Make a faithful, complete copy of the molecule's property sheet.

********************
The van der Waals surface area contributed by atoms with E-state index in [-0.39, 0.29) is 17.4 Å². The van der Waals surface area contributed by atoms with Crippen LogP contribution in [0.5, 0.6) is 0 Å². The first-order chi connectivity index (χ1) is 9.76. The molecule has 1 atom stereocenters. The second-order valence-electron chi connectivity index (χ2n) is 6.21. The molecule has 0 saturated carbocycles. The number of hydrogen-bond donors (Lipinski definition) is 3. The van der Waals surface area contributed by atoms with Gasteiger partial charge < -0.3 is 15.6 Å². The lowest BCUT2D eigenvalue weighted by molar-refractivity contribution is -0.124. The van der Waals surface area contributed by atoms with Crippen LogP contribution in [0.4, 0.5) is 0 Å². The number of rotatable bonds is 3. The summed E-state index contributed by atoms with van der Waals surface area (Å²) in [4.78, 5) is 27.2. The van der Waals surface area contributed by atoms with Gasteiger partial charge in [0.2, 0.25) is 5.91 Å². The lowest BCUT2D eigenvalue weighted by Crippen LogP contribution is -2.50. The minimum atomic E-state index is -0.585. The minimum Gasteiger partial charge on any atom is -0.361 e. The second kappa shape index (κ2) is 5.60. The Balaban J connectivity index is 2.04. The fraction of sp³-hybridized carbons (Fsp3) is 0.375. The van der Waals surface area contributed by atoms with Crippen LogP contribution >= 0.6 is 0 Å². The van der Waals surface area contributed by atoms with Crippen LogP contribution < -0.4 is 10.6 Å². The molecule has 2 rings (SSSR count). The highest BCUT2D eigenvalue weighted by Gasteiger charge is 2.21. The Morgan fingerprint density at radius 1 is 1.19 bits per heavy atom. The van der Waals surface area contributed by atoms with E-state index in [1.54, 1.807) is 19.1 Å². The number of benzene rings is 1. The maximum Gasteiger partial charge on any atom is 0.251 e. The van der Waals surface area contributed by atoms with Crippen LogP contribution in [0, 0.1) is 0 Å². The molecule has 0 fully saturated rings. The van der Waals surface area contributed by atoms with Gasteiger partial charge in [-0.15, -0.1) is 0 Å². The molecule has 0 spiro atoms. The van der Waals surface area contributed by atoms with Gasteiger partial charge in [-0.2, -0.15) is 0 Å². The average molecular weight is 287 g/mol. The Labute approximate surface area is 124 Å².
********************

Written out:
The van der Waals surface area contributed by atoms with E-state index in [-0.39, 0.29) is 17.4 Å². The van der Waals surface area contributed by atoms with Crippen LogP contribution in [0.5, 0.6) is 0 Å². The first-order chi connectivity index (χ1) is 9.76. The molecule has 1 atom stereocenters. The second-order valence-electron chi connectivity index (χ2n) is 6.21. The molecule has 0 saturated carbocycles. The number of hydrogen-bond donors (Lipinski definition) is 3. The van der Waals surface area contributed by atoms with Gasteiger partial charge < -0.3 is 15.6 Å². The lowest BCUT2D eigenvalue weighted by molar-refractivity contribution is -0.124. The van der Waals surface area contributed by atoms with Crippen LogP contribution in [0.4, 0.5) is 0 Å². The number of rotatable bonds is 3. The summed E-state index contributed by atoms with van der Waals surface area (Å²) in [4.78, 5) is 27.2. The van der Waals surface area contributed by atoms with Gasteiger partial charge in [0.2, 0.25) is 5.91 Å². The lowest BCUT2D eigenvalue weighted by Crippen LogP contribution is -2.50. The minimum atomic E-state index is -0.585. The minimum Gasteiger partial charge on any atom is -0.361 e. The second kappa shape index (κ2) is 5.60. The Balaban J connectivity index is 2.04. The fraction of sp³-hybridized carbons (Fsp3) is 0.375. The van der Waals surface area contributed by atoms with Crippen LogP contribution >= 0.6 is 0 Å². The van der Waals surface area contributed by atoms with Crippen LogP contribution < -0.4 is 10.6 Å². The molecule has 2 rings (SSSR count). The highest BCUT2D eigenvalue weighted by Gasteiger charge is 2.21. The Morgan fingerprint density at radius 1 is 1.19 bits per heavy atom. The van der Waals surface area contributed by atoms with E-state index in [1.54, 1.807) is 19.1 Å². The number of benzene rings is 1. The maximum Gasteiger partial charge on any atom is 0.251 e. The van der Waals surface area contributed by atoms with Crippen LogP contribution in [0, 0.1) is 0 Å². The molecule has 0 fully saturated rings. The van der Waals surface area contributed by atoms with Gasteiger partial charge in [-0.15, -0.1) is 0 Å². The molecule has 0 spiro atoms. The van der Waals surface area contributed by atoms with Gasteiger partial charge in [-0.2, -0.15) is 0 Å². The average molecular weight is 287 g/mol. The Labute approximate surface area is 124 Å².